I learned the hard way, many years ago, that if I truly disliked a product the company I worked for was selling, it was best to keep my mouth shut and not voice my opinion, unless I wanted to write my own walking papers. Once that company goes away, either through bankruptcy or sheer mismanagement, then all bets are off. I've also written a number of threads describing some of the most staggeringly foolish products some of the companies I worked for made (the Stanton turntable for one example). I only recently came across a post from a Dave Moran (formerly of dbx) referring to me as the "ex sales guy" (which is correct) and wondering why I "have it in for dbx." That's not actually so, but I felt entirely justified to post a few threads on some of dbx's biggest blunders (at least sales-wise) despite the enthusiasm those products had from the engineers who designed them. First and foremost was the Soundfield 1a speaker, which to me, and many, many others was an ugly and very expensive speaker that simply didn't deliver sound quality commensurate with its price. The amount of engineering, and the excessive cost of that engineering, that went into the design of the speaker is a perfect example of money spent lavishly which was never recovered by the sale of the product. Another blunder, also posted by me, was the combination of the dbx BX-1 amplifier, and CX-1 preamplifier, each designed as " the best possible designs," but both over-engineered, troublesome and ridiculously expensive. I genuinely believed in these products initially, and was responsible for the largest number of pre-sold units prior to the actual delivery of these items. When the price of the amp went from $1,500 to $2,700, and the preamp from $1,000 to $1,500 - overnight, and just before a single item was shipped - all existing orders were cancelled, and even our most loyal dealers told us we "were nuts." These prices today may not seem excessive, but this was during the late 80's, and astronomical for the day. Still, a handful of loyal dbx dealers purchased the BX-1 and CX-1, only to claim afterwards that far less costly products from other companies (Adcom, in particular) sounded much better. After my own BX-1 crashed for the third time, I purchased Adcom products, and had to agree. dbx made outstanding professional products, and was the leader in its field at the time. I believe the Soundfield speaker project was intended to keep the consumer business afloat, and it did that quite well with two less expensive models: the SF-100 and the SF-1000, which were priced within reason, and actually sounded pretty good. Still, the complaints existed about ugly cosmetics and cheap drivers. The "solution," from an individual largely responsible for tanking the company, was to put costly (albeit very attractive) grilles on the speakers, and to build exceedingly complex trapezoidal-shaped solid wood bases. A truly idiotic scheme to put cast-aluminum trim rings around the drivers to give the impression that they were other than stamped speakers didn't fool anyone, but cost the company a fortune. The result was one of the best looking series of speakers in the business, but a ridiculous 50% price increase over the previous models, but with no sonic improvement. The inevitable result was a staggering drop in sales. At one point, Michael Kelly (currently, owner of Aerial Acoustics) was hired as president of the company, but then dbx was sold to Carillon Technology Inc. (CTI) who purposely ignored any of Michael's outstanding design ideas, and deliberately sunk the dbx Soundfield speaker project as well as all dbx signal processors. To his lasting credit, Michael resigned in protest over the manner in which CTI treated its people. The only worthwhile division left was the pro division and CTI sold that to Harmon International. I write all of this to let people know about some of the under-handed, and at times, downright dirty dealings that once were rampant in this industry, and because I think it makes for interesting reading. I know of too many companies that would still be around "if only" egomaniacal VP's and such didn't ruin them. Unfortunately, dbx was one of those companies. I should also like to point out that, for some reason, I'm unable to separate paragraphs while writing this, and so all of this looks a bit odd, going from one subject to another, without the appropriate indentation. Sorry 'bout that...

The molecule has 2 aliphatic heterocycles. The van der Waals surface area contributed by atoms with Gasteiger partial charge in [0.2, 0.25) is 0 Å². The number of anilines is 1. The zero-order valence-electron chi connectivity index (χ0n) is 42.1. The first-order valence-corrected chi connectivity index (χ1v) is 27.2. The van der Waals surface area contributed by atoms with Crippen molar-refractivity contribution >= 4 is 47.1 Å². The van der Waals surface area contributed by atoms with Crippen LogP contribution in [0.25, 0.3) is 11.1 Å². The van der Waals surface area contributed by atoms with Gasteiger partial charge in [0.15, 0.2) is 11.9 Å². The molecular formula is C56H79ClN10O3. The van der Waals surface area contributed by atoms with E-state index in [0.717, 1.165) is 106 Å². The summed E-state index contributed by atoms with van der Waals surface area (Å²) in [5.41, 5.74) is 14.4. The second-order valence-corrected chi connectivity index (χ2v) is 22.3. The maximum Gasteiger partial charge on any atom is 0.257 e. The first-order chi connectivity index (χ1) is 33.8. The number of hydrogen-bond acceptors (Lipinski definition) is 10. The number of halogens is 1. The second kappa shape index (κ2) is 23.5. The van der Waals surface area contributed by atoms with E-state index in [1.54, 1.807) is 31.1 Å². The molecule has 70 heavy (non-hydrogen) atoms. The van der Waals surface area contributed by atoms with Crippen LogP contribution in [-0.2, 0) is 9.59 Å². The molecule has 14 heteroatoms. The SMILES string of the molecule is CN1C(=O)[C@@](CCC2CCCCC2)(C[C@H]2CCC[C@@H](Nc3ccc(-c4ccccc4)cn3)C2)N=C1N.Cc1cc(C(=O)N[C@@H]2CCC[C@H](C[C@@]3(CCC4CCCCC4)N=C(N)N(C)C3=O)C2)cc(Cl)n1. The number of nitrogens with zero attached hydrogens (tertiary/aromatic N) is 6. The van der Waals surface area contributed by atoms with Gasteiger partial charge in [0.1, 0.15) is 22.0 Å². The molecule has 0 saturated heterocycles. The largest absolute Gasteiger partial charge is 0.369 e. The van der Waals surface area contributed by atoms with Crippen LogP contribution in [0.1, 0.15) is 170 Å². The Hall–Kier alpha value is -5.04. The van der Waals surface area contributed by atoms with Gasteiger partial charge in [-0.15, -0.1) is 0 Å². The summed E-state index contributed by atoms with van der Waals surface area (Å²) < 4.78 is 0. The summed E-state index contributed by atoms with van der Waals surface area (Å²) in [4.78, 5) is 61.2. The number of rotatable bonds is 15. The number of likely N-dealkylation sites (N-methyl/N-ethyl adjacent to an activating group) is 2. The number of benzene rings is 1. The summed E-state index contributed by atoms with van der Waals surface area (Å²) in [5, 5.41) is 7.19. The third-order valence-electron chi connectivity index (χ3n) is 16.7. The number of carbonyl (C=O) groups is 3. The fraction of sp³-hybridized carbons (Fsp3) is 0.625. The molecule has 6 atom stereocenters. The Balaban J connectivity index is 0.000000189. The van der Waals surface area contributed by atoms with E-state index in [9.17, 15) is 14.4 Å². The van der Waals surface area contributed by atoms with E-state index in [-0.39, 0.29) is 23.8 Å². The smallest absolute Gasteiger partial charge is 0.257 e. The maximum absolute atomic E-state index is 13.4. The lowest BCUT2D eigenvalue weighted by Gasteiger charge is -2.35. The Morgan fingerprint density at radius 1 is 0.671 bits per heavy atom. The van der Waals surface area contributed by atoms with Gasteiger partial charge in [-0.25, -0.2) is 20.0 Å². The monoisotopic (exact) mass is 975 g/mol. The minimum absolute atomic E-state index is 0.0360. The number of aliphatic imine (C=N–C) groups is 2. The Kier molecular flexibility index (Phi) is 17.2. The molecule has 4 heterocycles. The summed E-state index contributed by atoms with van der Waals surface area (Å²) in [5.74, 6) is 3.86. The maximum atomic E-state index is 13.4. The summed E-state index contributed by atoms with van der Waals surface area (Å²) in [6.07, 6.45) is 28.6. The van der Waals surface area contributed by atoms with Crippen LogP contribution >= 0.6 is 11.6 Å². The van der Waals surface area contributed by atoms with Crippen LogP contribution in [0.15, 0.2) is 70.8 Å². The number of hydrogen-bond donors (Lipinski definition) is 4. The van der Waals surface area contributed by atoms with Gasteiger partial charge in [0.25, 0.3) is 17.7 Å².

2. #2